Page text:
Oct. 21 2019 10:37 AM

Changing farm dynamics creates a need to find people with animal experience and positive attitudes.

“Animal welfare is the result of the positive outcome of the interaction between humans and the animals,” said Robert Hagevoort of New Mexico State University during the monthly Hoard’s Dairyman webinar.

There are two sides to the human component. First is the competence, or the skill and knowledge that the person possess for the task. The other includes their attitude and character. The first is easier to change with information, while attitude and character is more difficult to influence.

Operations are getting larger and there is less reliance on family members to do the work. Potential workers may have language barriers, but they also may not even be familiar with working with larger animals. “Our industry is in transition,” Hagevoort states.

On many dairies, responsibilities have become more specialized – one person feeds calves, someone else does the feeding, another milks the cows, and so forth. Now, the owner no longer manages cows, but they manage people as well. Herd owners or managers studied dairy science or agriculture in college to be better able to be best equipped to handle the operation, but they were not necessarily trained to manage the people-side of the business.

There are different personality assessment tests, like Myers-Briggs, that help determine how people think and react to situations. It is beneficial for a manager to understand their employees and to make their employment more enjoyable. For example, knowing that an employee is motivated by a sense of belonging, they may be encouraged with a new farm shirt. One that is driven my numbers and efficiency might want to better understand milk quality and track performance, and therefore have a personal stake in the results.

The willingness to perform a job is not the same as having skills to do the job well. “We need more employees with cow experience,” stated Hagevoort. In the search for employees, this should be a consideration.

But, finding employees is difficult. In the research and training of employees conducted by Hagevoort, he found that the majority do not come from ag backgrounds and have little experience with equipment or large animals. Sadly, 60 percent had an education level of fifth grade or below, with illiteracy or low reading comprehension skills. This in turn led to high turnover rates in his studies.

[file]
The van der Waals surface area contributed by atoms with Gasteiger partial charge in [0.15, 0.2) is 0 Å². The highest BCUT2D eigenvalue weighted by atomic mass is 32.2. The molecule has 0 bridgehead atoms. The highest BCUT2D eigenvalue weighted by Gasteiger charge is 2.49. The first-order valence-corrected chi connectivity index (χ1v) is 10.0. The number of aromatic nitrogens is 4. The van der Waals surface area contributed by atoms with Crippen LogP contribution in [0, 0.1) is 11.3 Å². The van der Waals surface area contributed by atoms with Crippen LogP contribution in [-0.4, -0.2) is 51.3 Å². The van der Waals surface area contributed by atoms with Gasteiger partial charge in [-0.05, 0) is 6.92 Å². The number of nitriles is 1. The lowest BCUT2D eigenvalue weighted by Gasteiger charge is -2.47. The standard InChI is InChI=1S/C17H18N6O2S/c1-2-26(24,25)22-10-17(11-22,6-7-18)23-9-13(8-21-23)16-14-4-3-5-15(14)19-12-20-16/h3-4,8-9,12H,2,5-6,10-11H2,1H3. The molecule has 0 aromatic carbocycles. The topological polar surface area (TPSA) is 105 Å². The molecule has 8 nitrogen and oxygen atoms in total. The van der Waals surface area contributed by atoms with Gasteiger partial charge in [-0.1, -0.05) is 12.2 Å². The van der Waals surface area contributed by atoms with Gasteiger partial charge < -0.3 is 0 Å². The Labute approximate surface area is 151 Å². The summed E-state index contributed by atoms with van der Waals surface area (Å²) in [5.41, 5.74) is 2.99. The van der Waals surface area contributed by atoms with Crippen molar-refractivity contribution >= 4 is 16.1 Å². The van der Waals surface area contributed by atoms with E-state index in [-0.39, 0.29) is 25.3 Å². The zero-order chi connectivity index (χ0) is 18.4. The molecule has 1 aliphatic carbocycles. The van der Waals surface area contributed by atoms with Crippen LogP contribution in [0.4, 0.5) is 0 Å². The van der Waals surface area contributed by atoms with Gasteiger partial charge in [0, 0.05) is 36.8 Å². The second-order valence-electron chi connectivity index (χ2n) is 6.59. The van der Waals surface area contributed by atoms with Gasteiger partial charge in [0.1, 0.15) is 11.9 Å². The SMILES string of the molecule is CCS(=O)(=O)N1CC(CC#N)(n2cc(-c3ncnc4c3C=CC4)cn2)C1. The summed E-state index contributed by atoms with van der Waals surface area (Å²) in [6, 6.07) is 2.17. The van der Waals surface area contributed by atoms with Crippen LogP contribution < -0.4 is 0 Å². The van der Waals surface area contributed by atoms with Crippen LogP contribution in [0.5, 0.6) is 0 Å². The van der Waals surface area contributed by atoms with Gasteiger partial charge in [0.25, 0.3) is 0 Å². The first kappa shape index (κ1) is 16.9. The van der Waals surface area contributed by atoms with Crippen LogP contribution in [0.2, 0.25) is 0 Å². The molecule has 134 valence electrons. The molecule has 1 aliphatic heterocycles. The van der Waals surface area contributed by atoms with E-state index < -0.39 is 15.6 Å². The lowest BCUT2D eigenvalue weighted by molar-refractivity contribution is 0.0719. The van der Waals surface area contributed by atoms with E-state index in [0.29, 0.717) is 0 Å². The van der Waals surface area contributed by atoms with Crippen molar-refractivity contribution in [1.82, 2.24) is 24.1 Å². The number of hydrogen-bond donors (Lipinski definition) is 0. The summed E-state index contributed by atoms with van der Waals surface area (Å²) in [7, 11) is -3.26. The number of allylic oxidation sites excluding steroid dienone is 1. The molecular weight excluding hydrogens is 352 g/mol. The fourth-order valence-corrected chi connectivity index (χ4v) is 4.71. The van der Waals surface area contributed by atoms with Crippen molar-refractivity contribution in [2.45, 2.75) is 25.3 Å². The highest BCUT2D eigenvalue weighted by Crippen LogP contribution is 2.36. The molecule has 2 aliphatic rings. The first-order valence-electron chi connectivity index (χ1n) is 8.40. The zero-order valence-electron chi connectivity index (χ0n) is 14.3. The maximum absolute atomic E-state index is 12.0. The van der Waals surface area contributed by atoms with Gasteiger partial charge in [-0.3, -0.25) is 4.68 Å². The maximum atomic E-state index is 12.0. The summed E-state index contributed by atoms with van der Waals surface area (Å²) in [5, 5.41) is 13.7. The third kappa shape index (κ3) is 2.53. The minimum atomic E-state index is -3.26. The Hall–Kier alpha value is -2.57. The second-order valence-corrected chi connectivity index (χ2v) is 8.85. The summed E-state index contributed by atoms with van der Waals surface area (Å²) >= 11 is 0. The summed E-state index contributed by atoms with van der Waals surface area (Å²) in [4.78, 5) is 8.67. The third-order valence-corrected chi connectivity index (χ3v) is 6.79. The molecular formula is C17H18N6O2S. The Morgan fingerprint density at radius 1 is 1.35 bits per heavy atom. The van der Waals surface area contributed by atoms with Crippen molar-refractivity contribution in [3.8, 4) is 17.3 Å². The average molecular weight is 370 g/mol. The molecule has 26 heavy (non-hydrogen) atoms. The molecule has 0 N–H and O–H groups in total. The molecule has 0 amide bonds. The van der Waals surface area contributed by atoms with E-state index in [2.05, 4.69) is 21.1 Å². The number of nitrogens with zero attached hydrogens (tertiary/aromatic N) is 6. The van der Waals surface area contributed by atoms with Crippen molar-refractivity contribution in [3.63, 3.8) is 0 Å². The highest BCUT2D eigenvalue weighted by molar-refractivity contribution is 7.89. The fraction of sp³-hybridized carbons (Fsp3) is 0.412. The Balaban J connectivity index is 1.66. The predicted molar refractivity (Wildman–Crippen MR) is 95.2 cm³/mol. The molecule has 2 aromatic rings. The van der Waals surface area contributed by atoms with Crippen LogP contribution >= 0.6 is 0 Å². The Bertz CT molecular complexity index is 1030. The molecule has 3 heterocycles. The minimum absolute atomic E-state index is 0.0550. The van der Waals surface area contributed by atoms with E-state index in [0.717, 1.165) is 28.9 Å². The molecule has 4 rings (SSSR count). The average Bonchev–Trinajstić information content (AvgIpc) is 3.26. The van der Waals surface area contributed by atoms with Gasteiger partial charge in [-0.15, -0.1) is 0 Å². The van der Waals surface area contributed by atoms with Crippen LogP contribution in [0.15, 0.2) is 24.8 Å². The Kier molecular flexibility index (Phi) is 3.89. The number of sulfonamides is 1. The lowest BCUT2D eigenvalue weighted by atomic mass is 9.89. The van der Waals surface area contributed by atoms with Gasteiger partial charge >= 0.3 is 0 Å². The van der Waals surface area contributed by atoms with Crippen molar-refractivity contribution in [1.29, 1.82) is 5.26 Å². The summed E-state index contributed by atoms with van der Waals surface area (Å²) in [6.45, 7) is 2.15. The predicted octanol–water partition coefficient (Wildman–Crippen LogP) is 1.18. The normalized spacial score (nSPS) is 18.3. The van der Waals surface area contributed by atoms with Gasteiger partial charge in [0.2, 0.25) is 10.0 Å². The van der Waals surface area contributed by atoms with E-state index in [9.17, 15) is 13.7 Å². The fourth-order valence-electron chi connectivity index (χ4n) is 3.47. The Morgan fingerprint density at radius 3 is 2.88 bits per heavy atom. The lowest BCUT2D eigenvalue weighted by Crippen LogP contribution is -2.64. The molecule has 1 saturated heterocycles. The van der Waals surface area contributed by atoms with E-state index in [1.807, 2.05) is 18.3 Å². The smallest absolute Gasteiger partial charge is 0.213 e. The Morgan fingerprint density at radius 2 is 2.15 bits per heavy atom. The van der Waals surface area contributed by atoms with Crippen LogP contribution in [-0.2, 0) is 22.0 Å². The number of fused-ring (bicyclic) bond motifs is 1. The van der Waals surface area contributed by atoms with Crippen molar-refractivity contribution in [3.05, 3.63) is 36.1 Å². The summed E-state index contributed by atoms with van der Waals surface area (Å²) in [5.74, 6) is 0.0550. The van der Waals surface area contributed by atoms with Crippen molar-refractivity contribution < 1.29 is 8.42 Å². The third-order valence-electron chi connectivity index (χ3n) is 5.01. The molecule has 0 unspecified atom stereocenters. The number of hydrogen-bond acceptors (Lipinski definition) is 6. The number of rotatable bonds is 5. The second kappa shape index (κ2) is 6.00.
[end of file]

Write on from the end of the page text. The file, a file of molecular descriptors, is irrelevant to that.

The immigrant workforce is also changing. Many think workers are just from Mexico, but they come from all over South America. But more surprisingly, they speak a different language than Spanish! The Mayan culture speaks K’iche (key-chay). This compounds the communication barrier that may have existed with a single-language or a bilingual management team.

Furthermore, facilities that may have been designed with a specific body style in mind may now be creating a physically uncomfortable environment. For example, in the dairy operations that Hagevoort works with, the average height of employees is getting shorter. Specifically, the Mayans are shorter in stature. This creates a challenge when attaching milking units in a parlor because of the extra extension needed to reach the udders. This could lead to soreness and fatigue over a period of time.

Hagevoort challenged his audience, “We focus on cow comfort to get the best performance from our cows. What about human comfort?” There are mats in calf barns and cow walk ways, but is there matting where employees stand and work? Is there an area for employees to eat their lunch or to rest?

Research showed that on dairies where handlers understand why they are doing what they are doing, cows are calmer, more curious, and less fearful of humans and human interaction. “Animal welfare does not live in a vacuum; it is the result of correct or mindful human-animal interaction,” shared Hagevoort.

“Frustration is the perfect setup for wrong outcome, and possible animal mishandling,” cautioned Hagevoort. We need to get to the source of the frustration to avoid potential issues from arising. As we all know, cows are creatures of habit. They have great memories, recognize people, and know who treats them well.

We are not unique, as other industries have seen similar changes in their workforce. Training guides are available to help in this transition period. There are additional resources in the archived webinar that you can download. This presentation was sponsored by the National FARM program and the Beef Quality Assurance program.

Join us for two upcoming webinars:

Special silage hybrids webinar:Hoard’s Dairyman invites you to a special webinar – “Guidelines for Selecting a Silage Hybrid” presented by Pioneer on Monday, October 28 at noon (Central). With a focus toward dairy nutritionists, Bill Mahanna will provide an overview of the agronomic and nutritional factors to consider when selecting a silage hybrid. Register at this link.

Feed Outlook webinar:

A feed and forage outlook” will be held on Monday, November 11, at noon (Central time).

Mike Hutjens & Mike Rankin
Mike Rankin and Mike Hutjens, forage feeding specialists, discuss the impact of legume and wheat winterkill, a wet spring and early summer, flooding, cover crops harvested after September 1, the impact of a killing frost, and more. Join us to discover how these factors impact forage quality and inventory needs. The webinar is sponsored by Kuhn. Register at hoards.com/webinars.

Patti Hurtgen

The author is the online media manager and is responsible for the website, webinars, and social media. A graduate of Modesto Junior College and Fresno State, she was raised on a California dairy and frequently blogs on youth programs and consumer issues.